For Mr Kejriwal, retaining the seat will be a massive shot in the arm. His party has been on a steep downward slide since its big win in the assembly elections. The result will be seen to indicate just how much influence Delhi’s ruling party still has with the voters of the only state it governs.
By-elections are being held in Bawana because AAP’s legislator Ved Parkash had quit to join the BJP in March this year, just ahead of municipal elections. AAP was trounced by the BJP in the Delhi civic polls, only weeks after being pummelled in assembly elections in Punjab and Goa.
The Congress lost too in the civic polls though its leaders pointed out that it had improved its vote share substantially since the debacle in the assembly elections two years before. Till 2013, the Congress had ruled Delhi for 15 years straight.
Ved Parkash fought the Bawana by-election as the BJP’s candidate, while the Congress fielded a seasoned politician, Surender Kumar, who has been a legislator three times.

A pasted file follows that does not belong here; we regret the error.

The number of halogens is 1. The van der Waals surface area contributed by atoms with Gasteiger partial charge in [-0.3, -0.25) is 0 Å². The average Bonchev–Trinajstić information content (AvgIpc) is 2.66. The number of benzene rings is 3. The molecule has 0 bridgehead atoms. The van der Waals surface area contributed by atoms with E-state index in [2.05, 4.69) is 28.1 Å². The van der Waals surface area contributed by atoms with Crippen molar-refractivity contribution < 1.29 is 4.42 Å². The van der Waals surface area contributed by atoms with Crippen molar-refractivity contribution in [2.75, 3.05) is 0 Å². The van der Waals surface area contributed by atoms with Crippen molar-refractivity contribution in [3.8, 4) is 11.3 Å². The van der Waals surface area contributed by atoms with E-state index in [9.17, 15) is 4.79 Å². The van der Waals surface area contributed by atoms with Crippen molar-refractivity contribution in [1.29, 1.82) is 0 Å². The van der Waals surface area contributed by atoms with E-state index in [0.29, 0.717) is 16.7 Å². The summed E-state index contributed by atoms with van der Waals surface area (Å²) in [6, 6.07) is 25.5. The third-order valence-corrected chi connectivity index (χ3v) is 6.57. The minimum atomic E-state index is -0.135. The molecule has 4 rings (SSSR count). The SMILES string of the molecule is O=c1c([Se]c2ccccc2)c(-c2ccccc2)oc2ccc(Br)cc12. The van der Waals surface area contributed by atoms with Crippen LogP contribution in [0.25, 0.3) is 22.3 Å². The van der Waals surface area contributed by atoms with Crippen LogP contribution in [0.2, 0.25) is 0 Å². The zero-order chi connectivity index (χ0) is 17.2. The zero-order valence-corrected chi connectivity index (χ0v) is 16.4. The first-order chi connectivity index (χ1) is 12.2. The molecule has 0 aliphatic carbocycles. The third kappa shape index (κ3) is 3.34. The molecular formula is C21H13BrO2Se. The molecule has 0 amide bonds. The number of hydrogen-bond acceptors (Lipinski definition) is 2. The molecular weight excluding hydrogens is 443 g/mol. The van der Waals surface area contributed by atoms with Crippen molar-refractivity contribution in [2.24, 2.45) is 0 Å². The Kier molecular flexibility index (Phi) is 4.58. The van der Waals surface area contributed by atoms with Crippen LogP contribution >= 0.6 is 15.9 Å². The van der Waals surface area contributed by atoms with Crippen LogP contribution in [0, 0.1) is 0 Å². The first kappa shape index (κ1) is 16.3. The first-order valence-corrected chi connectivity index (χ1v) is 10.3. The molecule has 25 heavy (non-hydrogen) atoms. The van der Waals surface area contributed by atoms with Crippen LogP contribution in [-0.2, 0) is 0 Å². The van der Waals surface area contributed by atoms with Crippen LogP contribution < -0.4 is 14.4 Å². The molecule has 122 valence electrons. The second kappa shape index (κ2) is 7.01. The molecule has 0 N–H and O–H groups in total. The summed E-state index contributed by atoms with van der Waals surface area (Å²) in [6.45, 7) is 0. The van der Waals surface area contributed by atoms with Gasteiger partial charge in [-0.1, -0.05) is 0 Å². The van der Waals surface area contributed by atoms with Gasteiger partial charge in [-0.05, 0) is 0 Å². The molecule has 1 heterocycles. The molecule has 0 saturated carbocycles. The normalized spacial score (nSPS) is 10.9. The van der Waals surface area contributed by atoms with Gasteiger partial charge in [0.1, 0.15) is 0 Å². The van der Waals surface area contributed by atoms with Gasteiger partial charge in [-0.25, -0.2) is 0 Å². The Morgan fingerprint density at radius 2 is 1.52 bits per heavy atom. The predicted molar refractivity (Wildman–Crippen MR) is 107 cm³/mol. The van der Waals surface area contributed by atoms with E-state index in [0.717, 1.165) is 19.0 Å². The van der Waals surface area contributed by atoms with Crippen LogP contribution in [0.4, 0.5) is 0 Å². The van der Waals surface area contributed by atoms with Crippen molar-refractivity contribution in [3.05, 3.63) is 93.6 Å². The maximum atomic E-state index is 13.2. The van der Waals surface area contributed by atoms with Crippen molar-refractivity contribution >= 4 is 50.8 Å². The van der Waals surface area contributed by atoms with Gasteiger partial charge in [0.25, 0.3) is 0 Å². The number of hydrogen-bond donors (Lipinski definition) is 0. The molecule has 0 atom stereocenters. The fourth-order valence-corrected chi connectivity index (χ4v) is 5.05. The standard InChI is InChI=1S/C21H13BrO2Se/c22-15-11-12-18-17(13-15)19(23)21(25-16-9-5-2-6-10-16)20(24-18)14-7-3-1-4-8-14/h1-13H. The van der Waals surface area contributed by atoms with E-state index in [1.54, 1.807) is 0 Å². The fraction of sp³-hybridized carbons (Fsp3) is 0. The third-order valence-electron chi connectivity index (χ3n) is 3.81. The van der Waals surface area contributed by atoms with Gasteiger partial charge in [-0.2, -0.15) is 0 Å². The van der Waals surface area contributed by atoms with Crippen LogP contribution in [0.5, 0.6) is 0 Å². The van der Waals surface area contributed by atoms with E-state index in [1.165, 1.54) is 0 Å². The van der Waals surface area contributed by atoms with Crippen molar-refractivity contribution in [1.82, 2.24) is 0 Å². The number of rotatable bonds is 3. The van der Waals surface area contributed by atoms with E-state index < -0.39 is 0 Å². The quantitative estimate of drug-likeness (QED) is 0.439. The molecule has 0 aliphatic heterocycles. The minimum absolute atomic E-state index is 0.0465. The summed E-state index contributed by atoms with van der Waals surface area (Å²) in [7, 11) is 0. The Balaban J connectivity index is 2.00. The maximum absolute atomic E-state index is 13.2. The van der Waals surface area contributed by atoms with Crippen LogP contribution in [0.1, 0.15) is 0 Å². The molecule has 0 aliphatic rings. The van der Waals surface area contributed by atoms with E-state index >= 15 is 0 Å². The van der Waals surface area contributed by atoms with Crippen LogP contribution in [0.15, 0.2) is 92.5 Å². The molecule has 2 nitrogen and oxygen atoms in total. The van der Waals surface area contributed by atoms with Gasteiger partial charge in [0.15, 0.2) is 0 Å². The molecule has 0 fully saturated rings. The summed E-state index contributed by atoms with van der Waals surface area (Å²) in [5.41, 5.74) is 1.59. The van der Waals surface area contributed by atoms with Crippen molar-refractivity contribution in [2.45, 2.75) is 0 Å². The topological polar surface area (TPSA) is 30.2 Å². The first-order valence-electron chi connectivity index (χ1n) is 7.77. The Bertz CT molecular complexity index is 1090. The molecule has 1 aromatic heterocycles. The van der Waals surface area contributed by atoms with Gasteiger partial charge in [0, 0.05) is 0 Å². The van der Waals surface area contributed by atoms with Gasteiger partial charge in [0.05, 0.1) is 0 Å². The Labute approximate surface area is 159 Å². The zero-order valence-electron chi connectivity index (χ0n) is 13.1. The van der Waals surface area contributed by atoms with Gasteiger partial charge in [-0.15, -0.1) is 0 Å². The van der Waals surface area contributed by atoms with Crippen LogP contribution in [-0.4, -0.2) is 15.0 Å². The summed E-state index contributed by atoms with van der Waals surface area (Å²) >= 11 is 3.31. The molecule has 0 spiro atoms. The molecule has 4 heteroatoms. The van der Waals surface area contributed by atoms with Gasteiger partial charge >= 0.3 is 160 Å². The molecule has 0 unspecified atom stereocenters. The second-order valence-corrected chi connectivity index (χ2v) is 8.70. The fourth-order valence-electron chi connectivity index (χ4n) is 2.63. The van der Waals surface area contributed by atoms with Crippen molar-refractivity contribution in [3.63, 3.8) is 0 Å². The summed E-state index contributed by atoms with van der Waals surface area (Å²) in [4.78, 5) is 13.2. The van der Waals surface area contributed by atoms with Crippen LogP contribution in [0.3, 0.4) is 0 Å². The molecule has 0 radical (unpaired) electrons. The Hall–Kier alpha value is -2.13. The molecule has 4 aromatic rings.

AAP’s candidate is Ram Chandra, and the chief minister, his ministers and other top cabinet colleagues campaigned hard in Bawana, with Mr Kejriwal camping there every Sunday for the past few weeks, asking voters to choose his party again.
The BJP too pulled out some A-listers to campaign in Bawana. The by-election is an opportunity for the party to win another seat in the state assembly, where it has only four. It had won three in the assembly elections and picked up a fourth at the cost of AAP in a by-election earlier this year.
AAP, which had won 67 of Delhi’s 70 seats in 2015, is down to 65, still a gigantic majority in the House.
The Bawana election is also seen as a test of parties’ popularity ahead the 2019 national election, in which the BJP hopes to replicate its seven of seven win in 2014.